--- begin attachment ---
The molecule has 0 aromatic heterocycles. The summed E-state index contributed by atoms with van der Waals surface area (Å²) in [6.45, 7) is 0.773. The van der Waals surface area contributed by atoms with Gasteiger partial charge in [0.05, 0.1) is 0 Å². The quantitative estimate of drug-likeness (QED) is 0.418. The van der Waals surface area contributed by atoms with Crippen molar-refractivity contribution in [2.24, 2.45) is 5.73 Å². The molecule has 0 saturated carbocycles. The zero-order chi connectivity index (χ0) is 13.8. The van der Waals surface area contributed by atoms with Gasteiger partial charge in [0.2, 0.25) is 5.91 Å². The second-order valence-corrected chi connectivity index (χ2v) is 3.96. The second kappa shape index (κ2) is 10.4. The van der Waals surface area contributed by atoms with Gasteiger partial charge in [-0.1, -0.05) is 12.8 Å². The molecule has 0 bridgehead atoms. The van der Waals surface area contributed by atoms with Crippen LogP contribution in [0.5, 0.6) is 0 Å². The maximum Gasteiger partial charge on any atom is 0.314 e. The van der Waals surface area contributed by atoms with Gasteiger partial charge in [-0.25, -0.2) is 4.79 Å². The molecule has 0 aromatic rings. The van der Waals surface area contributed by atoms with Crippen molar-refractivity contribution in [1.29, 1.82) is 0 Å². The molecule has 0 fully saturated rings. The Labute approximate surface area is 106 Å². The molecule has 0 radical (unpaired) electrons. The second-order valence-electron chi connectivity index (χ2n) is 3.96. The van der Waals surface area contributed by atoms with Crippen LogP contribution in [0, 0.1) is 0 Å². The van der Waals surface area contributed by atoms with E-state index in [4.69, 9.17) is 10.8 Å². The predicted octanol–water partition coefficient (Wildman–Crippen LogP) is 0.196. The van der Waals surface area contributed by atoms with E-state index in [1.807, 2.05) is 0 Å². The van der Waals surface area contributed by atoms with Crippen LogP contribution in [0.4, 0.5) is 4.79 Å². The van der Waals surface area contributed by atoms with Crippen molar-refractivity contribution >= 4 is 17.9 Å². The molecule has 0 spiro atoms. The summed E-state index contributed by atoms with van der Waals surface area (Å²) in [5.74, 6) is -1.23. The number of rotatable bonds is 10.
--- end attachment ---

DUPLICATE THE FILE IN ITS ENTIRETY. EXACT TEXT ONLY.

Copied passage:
The molecule has 0 aromatic heterocycles. The summed E-state index contributed by atoms with van der Waals surface area (Å²) in [6.45, 7) is 0.773. The van der Waals surface area contributed by atoms with Gasteiger partial charge in [0.05, 0.1) is 0 Å². The quantitative estimate of drug-likeness (QED) is 0.418. The van der Waals surface area contributed by atoms with Crippen molar-refractivity contribution in [2.24, 2.45) is 5.73 Å². The molecule has 0 saturated carbocycles. The zero-order chi connectivity index (χ0) is 13.8. The van der Waals surface area contributed by atoms with Gasteiger partial charge in [0.2, 0.25) is 5.91 Å². The second-order valence-corrected chi connectivity index (χ2v) is 3.96. The second kappa shape index (κ2) is 10.4. The van der Waals surface area contributed by atoms with Gasteiger partial charge in [-0.1, -0.05) is 12.8 Å². The molecule has 0 bridgehead atoms. The van der Waals surface area contributed by atoms with Crippen LogP contribution in [0.5, 0.6) is 0 Å². The maximum Gasteiger partial charge on any atom is 0.314 e. The van der Waals surface area contributed by atoms with Gasteiger partial charge in [-0.25, -0.2) is 4.79 Å². The molecule has 0 aromatic rings. The van der Waals surface area contributed by atoms with Crippen molar-refractivity contribution in [1.29, 1.82) is 0 Å². The molecule has 0 fully saturated rings. The Labute approximate surface area is 106 Å². The molecule has 0 radical (unpaired) electrons. The second-order valence-electron chi connectivity index (χ2n) is 3.96. The van der Waals surface area contributed by atoms with Crippen LogP contribution in [0, 0.1) is 0 Å². The van der Waals surface area contributed by atoms with E-state index in [4.69, 9.17) is 10.8 Å². The predicted octanol–water partition coefficient (Wildman–Crippen LogP) is 0.196. The van der Waals surface area contributed by atoms with E-state index in [1.807, 2.05) is 0 Å². The van der Waals surface area contributed by atoms with Crippen LogP contribution in [0.4, 0.5) is 4.79 Å². The van der Waals surface area contributed by atoms with Crippen molar-refractivity contribution >= 4 is 17.9 Å². The molecule has 0 spiro atoms. The summed E-state index contributed by atoms with van der Waals surface area (Å²) in [5.74, 6) is -1.23. The number of rotatable bonds is 10.